Roguelike, Roguelite?

I really like "rogue-lites". While I'm fascinated with "roguelikes", I lack the patience that is required to get into and learn a roguelike. I do however have the utmost of respect for the people who do get into those kinds of games. I guess that they're just not for me. But, there is something that I have in common with the roguelike crowd, and that is that I appreciate randomness in games. A strong game with randomness backing it is a really fun experience that can last you a long time.

There is some debate around what makes a "roguelike" and a "rogue-lite", and I figured that I would throw my two stick onto the fire that is "internet video-game debate."

I view a "roguelike" as a game that is as close to the spirit of "Rogue" as possible. For those uninitiated: Rogue is a PC-game from 1980 famous for its heavy use of procedural generation. In short, no game of Rogue was ever the same. So, it stands to reason that a Roguelike is game that uses the same level of procedural generation. The big example here would be Dwarf Fortress or as it's more "official" name: "Slaves to Armok: God of Blood Chapter II: Dwarf Fortress".

The biggest strength in a Roguelike is the randomness. No two games are ever the same. It's usually done in such a manner that even potions switch effects between games. So you're never really sure on what you are getting yourself into before the game starts. You might do super well, get the best armor, find a sweet weapon and just stomp your way to victory. Or you might just end up starting out next to a dragon, with your foot firmly crushing its eggs. 

This strength also translates into one of the genres biggest flaws. The random nature of the games usually make the quite complex and difficult to learn. You can never truly become "good" at any given roguelike, and getting "competent" is a task of itself. This is where rogue-lites come in, to alleviate the games of some of it's difficulty. Trading off some complexity in the deal.

A rogue-lite is a game that has elements of procedural generation. Usually, a rogue-lite has random level-creation, random loot and random enemies. The difference is that rogue-lites don't go "all the way". Most rogue-lites have static effects on items, a fair starting position and a generally smoother, but less interesting, trip to the finish.

One of the strengths of the orgue-lite could be its flexibility. Where most roguelikes ad-hear to tradition and standard, rogue-lites have been made in nearly every genre there is. There's rogue-lites that are side-scrollers, shooters, third-person games etc etc. 

So, while I can't help you much in the roguelike department, I can talk about some rogue-lites.

Sublevel Zero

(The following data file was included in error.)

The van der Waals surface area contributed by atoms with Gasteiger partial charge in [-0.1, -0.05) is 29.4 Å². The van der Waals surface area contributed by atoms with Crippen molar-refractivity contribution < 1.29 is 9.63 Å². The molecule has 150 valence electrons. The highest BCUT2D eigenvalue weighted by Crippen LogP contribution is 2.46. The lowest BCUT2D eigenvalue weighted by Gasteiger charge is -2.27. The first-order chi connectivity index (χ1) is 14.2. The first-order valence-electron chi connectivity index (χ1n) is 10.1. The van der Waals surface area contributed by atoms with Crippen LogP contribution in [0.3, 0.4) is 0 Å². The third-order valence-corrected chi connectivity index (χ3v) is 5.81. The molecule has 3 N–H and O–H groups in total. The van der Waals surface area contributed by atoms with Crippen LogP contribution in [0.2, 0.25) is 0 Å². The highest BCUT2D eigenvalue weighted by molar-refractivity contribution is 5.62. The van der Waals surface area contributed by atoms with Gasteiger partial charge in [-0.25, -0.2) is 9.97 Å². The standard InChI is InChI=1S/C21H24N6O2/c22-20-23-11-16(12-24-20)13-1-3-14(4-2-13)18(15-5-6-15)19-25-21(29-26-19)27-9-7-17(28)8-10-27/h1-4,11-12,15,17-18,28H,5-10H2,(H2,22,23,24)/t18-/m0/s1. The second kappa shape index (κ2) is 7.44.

This game was the inspiration to this article. It's a first-person "six-degree-of-freedom"-shooter. That basically means "first person shooter in zero gravity". Those of you who have played Descent or Forsaken will feel right at home. 

The game, in essence, is a shooter with randomness thrown into the level design and the item-drops. While enemy design/power, weapon/armor levels are kept static. The game rewards quick-thinking and even quicker reactions. It is also quite the beauty to look at. Well, it's no Crysis, but it has a certain way about it that makes it really easy on the eyes when the game is in motion.

Catacomb Kids

Catacomb Kids is an action-platformer. You run, you jump, you climb, you murder enemies and then you eat them. Yes, the feasting of on ones foes is central to the game, since it is the most effective way of increasing ones own health-bar. The game has a lot of RPG-mechanics with stats, level ups and magical items. The random elements in this game is the level-design, item-function/stats and character creation. Each time you start the game, you get to pick your character from a pool of randomly generated heroes. Each hero has its own class, looks and items. Each character also comes with four unique traits. Some are positive, such as extra skill with a weapon or a certain finesse when eating corpses, and some are negative, such as extra loud steps or hatred for certain weapons.

Cargo Commander

This has been a personal favorite of mine for a long time. The game is simple, you are tasked with collecting all manners of item from cargo containers floating in space. You activate the magnet on your container to draw them in, then use your trust drill/power-glove/modular weapon to dispatch enemies, walls and boxes in your way. The magnet can only hold the containers for so long, so with every excursion outside your base you are racing against the clock. 

The randomness in this game comes purely from level-design. Each container that you pull in is randomly generated, and the containers smash into each other, creating the level as the magnet pulls them in. It's easy to understand, quick to get into and endlessly entertaining.

There is also a feature in the game specifically designed to let the player both let out steam and communicated to the (game) world their feelings. Just push the magical "F" key and the following happens:

Just keep hitting that button and you'll feel better in no time.

There are many more great rogue-lite games out there. I wish I had the patience for the roguelikes, but for the time being, I'll probably stick to the "lites".  The games I have displayed for you today have something in common, something that probably is the one thing that I appreciate the most about "good" rogue-lites. That is that the games have strong mechanics backing the entire randomness affair. This is crucial for me, as a mechanics-kind-a-guy. But your mileage may vary.